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Page:United States Reports, Volume 2.djvu/280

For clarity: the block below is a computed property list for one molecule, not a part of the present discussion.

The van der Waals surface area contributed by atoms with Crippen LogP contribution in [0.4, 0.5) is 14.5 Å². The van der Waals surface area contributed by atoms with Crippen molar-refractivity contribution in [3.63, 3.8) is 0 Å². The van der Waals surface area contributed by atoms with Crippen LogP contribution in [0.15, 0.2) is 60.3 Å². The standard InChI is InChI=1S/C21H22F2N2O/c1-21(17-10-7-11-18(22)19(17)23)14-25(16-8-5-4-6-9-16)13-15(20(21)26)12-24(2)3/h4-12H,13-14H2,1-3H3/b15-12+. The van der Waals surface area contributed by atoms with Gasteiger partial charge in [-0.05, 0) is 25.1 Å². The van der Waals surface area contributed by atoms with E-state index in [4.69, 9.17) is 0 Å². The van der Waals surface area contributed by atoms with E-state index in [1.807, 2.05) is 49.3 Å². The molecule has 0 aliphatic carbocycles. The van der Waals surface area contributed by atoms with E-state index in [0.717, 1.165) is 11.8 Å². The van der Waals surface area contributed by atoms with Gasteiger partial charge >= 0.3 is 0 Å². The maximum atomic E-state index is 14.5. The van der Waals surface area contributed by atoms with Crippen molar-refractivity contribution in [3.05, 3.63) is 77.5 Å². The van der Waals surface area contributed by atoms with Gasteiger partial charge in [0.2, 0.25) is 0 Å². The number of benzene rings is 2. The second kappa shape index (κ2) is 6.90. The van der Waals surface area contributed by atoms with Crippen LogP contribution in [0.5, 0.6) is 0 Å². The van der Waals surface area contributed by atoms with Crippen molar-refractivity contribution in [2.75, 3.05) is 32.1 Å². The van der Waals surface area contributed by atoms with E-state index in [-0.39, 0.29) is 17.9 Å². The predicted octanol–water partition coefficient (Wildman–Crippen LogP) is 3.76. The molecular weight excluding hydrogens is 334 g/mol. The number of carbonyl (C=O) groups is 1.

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274 Cases ruled and adjudged in the I797· is Frcncl~; in another place, that it isdmcrican; and the feveral VV’V {latcrnents, that the veffel was employed in aflilting, or {up- plying, the I·i·rncl·, alfo imply that it belonged to a neutral owner. The decree, however, is general : but can we impute to it, the abfurdity of meaning to decide, that the vefiizl and cargo were, at the {`ame time. neutral and enemy property P Srnrrtzn, jgqficc. lf the libel had confined itfelf to alledge, that the property was Frcncb, and the decree had been general; or, if the decree had fpecifically {`ele£l:ed and {lated that allega- tion, as the ground of condemnation, ! {hould have been {ircug- . ly; inclined to think, that we were bound by the decifion. But t e objeil of the prefent enquiry is, to afcertain for what caufe thc ve{l`el and cargo have been confifcated? The couufel for the defendant, perceiving the biafs of the Court fo much againfl them, declined prefling any further the argument in fupport of the binding nature of the decree of con- demnation; and left their cafe to the ]ury, {imply upon the plaintifi"s alledged concealment of the information contained in the captain's letter, communicating the capture of the vefl`el. The oppofite counfel having, thereupon, proved that the plain- tiff was an Anirrican citizen, and {ole owner of the vellel and cargo, the following charge was delivered by the Cbigf _‘}’gq7ic:, after a general recapitulation of‘the fa£ls: M*l{r·:aN, Cbitfjzyicc. The firfl ground of defence at- tempted to be taken on this occalion, is; that the vefi`el was en- gaged in a trade with the 1·`rcnc}.v iflands, which, as it was not permitted by the Frrncb government previoufly to the war, Great Britain, it is {aid, had a right to deem unlawful, and to conllrue into a violation of our neutrality. The fact has not been eflablilhed: But, if it had been eftablifhed, I could not ae- cede to the conclufion, which the dcfendant’s counfel contem- _ plated. I cannot conceive, upon what principle, our accepting a benefit is to be converted into the perpetration of a wrong. What injury can be done to any bclligerent power, by our {end- ing the exports of America (not of a contraband nature) to a new marker ? W'here is the caufe of offence ? In what confifls the infraction of neutrality ? Ve are not afluated by motives of partiality and favoritilin, for, we are willing, of our own accord, to purine the {`amc courfe with Great Britain, as well as France; and we {ind that, in Etc}, the colonial governments of Great Britain often invite us, during a war, to an intercourfe in trade, which is, at other times, abfolutely interdivfted. Ve cannot grevent another nation from offering a bounty to our commerce, y opening a free port, or by relinquifhing its duties; and when. we merely accept thcfe advantages, on a principle of felf-intcreli, why {hall we be charged with a breach of our neutrality? No: The rule, on the point of neutrality, is juit and clear: lt is {imply